Tobacco seeds from Plantation House
 

The Times Newspaper Article

The Times published an article about Chris and his tobacco seeds. Read the article here

The Times is an internationally renowned daily newspaper in the UK. On Saturday 5th February 2000, The Times carried a 1/4 page feature about Chris Gurney and his tobacco seeds. The full article is reproduced below.

'PUT THAT IN YOUR PIPE' says Stephen Anderson

Every large family finds itself having to apologise occasionally for certain of its more embarrassing members. The potato family (Solanaceae) must fare worse than most. For despite such worthies as tomatoes, peppers, aubergines and even petunias, there is a bunch of dangerous cousins, including deadly nightshade, angel's trumpets and - the notorious black sheep of the family - tobacco.

The picture of Chris inspecting his tobacco leaves as published in The TimesI am not talking about the little border annual nicotianas, bred to be ever more short and stumpy and less fragrant, nor the taller, perfumed Nicotiana sylvestris, but the big bruiser itself, Nicotiana tabacum; the one which can look you in the eye or even look down at you.

If Chris Gurney of the Plantation House has his way, a lot more people will be looking up in admiration at the evil weed. He is selling seed of Havana for cigars, pipes and snuff and Virginia tobacco for cigarettes to smoker-gardeners, via his website. Gurney is a master upholsterer who just happens to love growing and curing tobacco and is keen for others to produce their own. My smoking is limited to the occasional bonfire, but I do love the smell of tobacco in the fresh air, leaning across the allotment fence, as it were, so I wish Gurney luck.

Tobacco, after all, is a striking plant, man-high, with big banana-like leaves like a soft-leaved canna, and rosy, pinkish-purple tubular flowers at the top. It is the kind of plant you might grow with dahlias and cannas for a late season semi-tropical display, as a green foil for more colourful plants.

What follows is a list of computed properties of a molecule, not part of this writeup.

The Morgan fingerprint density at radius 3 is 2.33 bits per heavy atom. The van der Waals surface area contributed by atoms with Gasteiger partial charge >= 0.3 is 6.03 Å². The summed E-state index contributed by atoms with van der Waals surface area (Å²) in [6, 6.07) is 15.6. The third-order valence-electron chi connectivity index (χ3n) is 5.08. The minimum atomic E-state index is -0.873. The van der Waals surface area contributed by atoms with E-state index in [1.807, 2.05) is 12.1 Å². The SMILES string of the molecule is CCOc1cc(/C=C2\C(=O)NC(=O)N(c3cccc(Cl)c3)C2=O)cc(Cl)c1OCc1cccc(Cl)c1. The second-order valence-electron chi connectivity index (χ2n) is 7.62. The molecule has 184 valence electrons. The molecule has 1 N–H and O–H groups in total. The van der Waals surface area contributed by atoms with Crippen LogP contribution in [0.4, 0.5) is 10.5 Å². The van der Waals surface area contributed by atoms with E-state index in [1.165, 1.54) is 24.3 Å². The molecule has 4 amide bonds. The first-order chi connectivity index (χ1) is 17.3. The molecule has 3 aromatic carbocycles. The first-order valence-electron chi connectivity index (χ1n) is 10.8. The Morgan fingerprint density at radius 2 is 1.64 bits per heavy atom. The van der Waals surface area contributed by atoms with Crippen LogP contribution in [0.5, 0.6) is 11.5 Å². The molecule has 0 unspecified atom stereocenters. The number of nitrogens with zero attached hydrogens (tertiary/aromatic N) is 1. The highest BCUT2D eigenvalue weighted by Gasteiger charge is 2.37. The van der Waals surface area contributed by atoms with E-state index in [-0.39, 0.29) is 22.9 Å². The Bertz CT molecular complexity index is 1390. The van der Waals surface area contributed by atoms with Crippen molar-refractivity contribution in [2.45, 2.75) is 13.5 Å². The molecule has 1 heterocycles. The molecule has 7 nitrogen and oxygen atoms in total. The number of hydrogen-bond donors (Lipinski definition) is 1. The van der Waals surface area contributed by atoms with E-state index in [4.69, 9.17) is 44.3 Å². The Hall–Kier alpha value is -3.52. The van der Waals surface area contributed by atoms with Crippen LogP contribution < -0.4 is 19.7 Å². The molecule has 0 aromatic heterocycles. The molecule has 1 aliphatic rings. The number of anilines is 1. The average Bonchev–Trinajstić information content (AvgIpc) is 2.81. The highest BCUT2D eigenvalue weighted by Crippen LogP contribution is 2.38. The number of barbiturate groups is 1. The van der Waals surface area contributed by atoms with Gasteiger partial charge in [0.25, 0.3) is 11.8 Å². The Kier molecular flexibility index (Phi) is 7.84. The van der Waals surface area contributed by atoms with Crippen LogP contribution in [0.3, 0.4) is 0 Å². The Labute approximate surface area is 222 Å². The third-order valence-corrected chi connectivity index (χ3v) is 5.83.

The 5ft Nicotiana sylvestris is already used in that way. It has leaves almost as big as tobacco if grown luxuriantly. The flower trumpets are long, pure white and deliciously scented, especially at night, as is the shrub Cestrum parqui, also in the same family. While it is perfectly legal and tax free to grow (but not sell) tobacco at home or on an allotment, it is not legal to grow cannabis, despite its attractive, fingery foliage.

Like all nicotianas, tobacco seed should be sown on the surface of the compost. In the case of tobacco it needs all the summer sun it can get in our climate and so seed should be sown at 70-80F (22-27C) no later than March, to produce strong plants ready to put out in late May after the frosts are gone and the weather is reliably warm. Generous watering is required in dry seasons.

Naturally, all that paddle foliage takes some supporting and it is important to dig the ground deeply before planting, so the plants get enough grip on the soil and do not lurch over mid season. That is no joke when it is a dozen fine Havanas biting the dust.

Gurney is keen to show smoker-gardeners how much money they can save by growing their own tobacco. He reckons his packets of 500 certified virus-free seeds will produce 120lb of tobacco if you have space to grow it all. He even suggests that home-grown tobacco may be healthier and more acceptable to "organic" smoker-gardeners (if that is not a contradiction in terms), when so many additives are used in commercial tobacco.

I wonder then how gardeners will cope with powdery mildew, such a problem on ornamental nicotianas in southern Britain now? Will they apply fungicide, and reckon that beside inhaling all that nicotine, well, what the heck . . ?

Chris says "Its a good job the mildew is only found on the ornamental variety - he has never seen it on the smoking type."

More to the point, I wonder how smoker-gardeners will cope with the business of drying, curing, and storing those big, floppy leaves.

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